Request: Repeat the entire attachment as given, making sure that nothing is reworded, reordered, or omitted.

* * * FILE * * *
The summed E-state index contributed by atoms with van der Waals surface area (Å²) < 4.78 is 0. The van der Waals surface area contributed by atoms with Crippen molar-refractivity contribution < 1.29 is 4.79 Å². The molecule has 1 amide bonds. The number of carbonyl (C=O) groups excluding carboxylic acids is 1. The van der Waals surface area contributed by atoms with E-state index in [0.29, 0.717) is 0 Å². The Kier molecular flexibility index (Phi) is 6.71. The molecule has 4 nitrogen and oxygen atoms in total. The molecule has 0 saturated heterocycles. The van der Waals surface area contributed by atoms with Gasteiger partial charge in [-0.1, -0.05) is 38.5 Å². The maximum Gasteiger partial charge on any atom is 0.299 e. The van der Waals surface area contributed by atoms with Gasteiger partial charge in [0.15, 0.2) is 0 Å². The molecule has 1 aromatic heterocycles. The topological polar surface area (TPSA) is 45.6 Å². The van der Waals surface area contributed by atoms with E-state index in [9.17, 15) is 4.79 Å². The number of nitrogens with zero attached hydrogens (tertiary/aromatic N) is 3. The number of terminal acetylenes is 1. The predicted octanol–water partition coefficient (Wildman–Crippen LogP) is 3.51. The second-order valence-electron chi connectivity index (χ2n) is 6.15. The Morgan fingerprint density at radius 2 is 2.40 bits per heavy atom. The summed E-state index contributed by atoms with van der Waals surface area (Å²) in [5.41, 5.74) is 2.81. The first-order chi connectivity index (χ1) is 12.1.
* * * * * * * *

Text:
The summed E-state index contributed by atoms with van der Waals surface area (Å²) < 4.78 is 0. The van der Waals surface area contributed by atoms with Crippen molar-refractivity contribution < 1.29 is 4.79 Å². The molecule has 1 amide bonds. The number of carbonyl (C=O) groups excluding carboxylic acids is 1. The van der Waals surface area contributed by atoms with E-state index in [0.29, 0.717) is 0 Å². The Kier molecular flexibility index (Phi) is 6.71. The molecule has 4 nitrogen and oxygen atoms in total. The molecule has 0 saturated heterocycles. The van der Waals surface area contributed by atoms with Gasteiger partial charge in [-0.1, -0.05) is 38.5 Å². The maximum Gasteiger partial charge on any atom is 0.299 e. The van der Waals surface area contributed by atoms with Gasteiger partial charge in [0.15, 0.2) is 0 Å². The molecule has 1 aromatic heterocycles. The topological polar surface area (TPSA) is 45.6 Å². The van der Waals surface area contributed by atoms with E-state index in [9.17, 15) is 4.79 Å². The number of nitrogens with zero attached hydrogens (tertiary/aromatic N) is 3. The number of terminal acetylenes is 1. The predicted octanol–water partition coefficient (Wildman–Crippen LogP) is 3.51. The second-order valence-electron chi connectivity index (χ2n) is 6.15. The Morgan fingerprint density at radius 2 is 2.40 bits per heavy atom. The summed E-state index contributed by atoms with van der Waals surface area (Å²) in [5.41, 5.74) is 2.81. The first-order chi connectivity index (χ1) is 12.1.